How to Fully Engage Employee Voices

In this current national climate, the voices of the people are being heard. Earlier this summer, in the wake of the social injustice against George Floyd, Breonna Taylor, and others who lost their lives at the hands of those hired to protect and serve, people spoke out all over the planet. Not only were their voices heard, changes followed! We witnessed changes in how we view national holidays – Juneteenth is now a recognized holiday for many companies. We witnessed changes in sporting events with the elimination of the confederate flag at NASCAR and the addition of the Black National Anthem in major league football games. We witnessed proposals for changing laws in policing and criminal justice system This movement fueled corporate America as well as thousands of organizations to issue public statements condemning social injustice and discriminatory treatment of minorities, standing in solidarity with the Black Lives Matter movement. 

Wonderfully, many companies have moved beyond the statements to identifying action steps needed to embrace diversity, equity, and inclusion. As many companies continue to engage and create a diverse environment, the power of the employee’s voice cannot be overlooked. Employees need a platform where they are empowered and encouraged to speak. Therefore, companies must be focused on promoting diversity and inclusion, while reducing bias. Although this is no easy task, it can be accomplished with targeted and measurable planning. 

Creating an environment that embraces diversity is great, however, it is not enough to just create an environment and leave it unattended. An unattended garden is likely to grow weeds and can adversely affect the other plants in the garden. Likewise, creating an environment that embraces diversity but does little to nothing to move the initiative forward, is likely to lose momentum and die. Companies must embrace this often-overlooked part of inclusion – the voice of the employee. 

Companies thrive because of their employees. Innovation, creativity, processes, infrastructure, technology, are just a few of the contributions provided by employees. Employees are the lifelines of the company and are critical to survival and sustainability. If employees feel their voice does not matter to the company, they are less likely to contribute to the success of the company.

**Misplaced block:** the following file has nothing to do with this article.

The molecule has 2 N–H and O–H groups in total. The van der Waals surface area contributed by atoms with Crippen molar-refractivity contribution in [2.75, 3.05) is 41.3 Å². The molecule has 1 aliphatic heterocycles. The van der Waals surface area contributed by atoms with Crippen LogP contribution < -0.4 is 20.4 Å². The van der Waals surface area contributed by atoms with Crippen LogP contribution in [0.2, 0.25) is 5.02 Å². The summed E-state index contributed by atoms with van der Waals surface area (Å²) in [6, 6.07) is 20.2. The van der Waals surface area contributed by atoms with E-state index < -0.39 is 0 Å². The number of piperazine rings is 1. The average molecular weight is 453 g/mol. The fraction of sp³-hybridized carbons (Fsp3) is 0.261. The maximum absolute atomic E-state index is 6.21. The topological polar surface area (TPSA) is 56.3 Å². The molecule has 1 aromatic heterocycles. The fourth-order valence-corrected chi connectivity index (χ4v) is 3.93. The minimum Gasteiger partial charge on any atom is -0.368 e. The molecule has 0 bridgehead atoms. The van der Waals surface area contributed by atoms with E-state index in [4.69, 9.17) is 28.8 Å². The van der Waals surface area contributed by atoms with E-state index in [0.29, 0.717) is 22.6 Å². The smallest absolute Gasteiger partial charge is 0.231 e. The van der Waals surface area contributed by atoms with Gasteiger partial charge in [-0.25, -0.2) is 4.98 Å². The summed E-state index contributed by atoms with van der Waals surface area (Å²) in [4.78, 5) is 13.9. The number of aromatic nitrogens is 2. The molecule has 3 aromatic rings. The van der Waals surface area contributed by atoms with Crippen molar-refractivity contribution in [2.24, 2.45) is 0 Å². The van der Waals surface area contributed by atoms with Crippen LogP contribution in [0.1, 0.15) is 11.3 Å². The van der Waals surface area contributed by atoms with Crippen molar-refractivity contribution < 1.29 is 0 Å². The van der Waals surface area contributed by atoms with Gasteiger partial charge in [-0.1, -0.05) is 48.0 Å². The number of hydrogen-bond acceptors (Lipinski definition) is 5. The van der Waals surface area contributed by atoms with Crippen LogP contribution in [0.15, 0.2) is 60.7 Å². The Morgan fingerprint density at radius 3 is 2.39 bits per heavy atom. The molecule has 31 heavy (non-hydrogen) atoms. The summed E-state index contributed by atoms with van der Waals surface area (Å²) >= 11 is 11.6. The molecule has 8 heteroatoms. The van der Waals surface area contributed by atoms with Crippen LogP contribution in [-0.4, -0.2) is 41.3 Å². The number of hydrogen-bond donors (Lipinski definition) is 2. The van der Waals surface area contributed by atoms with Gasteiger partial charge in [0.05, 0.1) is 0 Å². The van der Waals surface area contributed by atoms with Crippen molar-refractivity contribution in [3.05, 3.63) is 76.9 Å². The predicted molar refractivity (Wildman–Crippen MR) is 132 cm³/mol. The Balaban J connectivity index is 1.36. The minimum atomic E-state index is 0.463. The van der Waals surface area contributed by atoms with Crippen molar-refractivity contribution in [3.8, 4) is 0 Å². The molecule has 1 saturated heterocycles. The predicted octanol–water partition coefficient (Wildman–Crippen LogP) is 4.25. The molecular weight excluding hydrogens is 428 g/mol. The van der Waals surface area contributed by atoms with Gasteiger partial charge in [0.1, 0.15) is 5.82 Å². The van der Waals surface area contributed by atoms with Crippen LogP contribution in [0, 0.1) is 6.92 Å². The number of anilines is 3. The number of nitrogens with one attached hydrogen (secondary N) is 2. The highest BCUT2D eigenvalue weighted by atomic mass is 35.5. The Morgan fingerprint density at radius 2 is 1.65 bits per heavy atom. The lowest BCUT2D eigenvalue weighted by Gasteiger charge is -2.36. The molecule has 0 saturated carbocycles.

So, where do companies begin? To answer this question, you must ask another question – what do our employees need to be successful and feel valued? The answer can only come from the employees. Data is a necessary part of any company change because data can provide a great picture of where the company currently stands and allows for predictions and plans to be made around where the company wants to go. Gathering data from your employees through channels such as employee satisfaction surveys, town halls, focus groups, and virtual suggestion boxes, is a start. Any of these channels can be effective at hearing the voices of the employees. Of course, hearing the voices of the employees is not enough. Companies must turn their employee voices into ideas, strategies, and goals. Change must be the response to hearing employees. 

Companies must move beyond providing just a seat at the table to allowing employees to speak and be heard. For some companies, this may be happening organically. Yet for others, there must be an intentional effort to move the needle forward. One thing is evident though – the time is now for companies to shift to an employee-centered approach for business to remain competitive.

For more information on Diversity and Inclusion Consulting and Training with Tracie Daniels at your place of work visit or call 800-706-1160.

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Tracie Daniels has more than 20 years of experience as a leader in the human capital management field. She has worked in various sectors including government, financial services, non-profit, telecommunications, and legal services. Mrs. Daniels has managed several high-profile projects including spearheading the education and awareness initiatives for the Obama Administration’s National Making Home Affordable Program of 2009 – 2015. Mrs. Daniels is the President of Synergy Consulting, a human capital management consulting firm, which specializes in strategic planning and executive management, diversity and inclusion, organizational assessment and design, performance management, and leadership development consulting. Mrs. Daniels holds a bachelor’s degree in psychology and a master’s degree in counseling. Mrs. Daniels has served as board member for several non-profit organizations.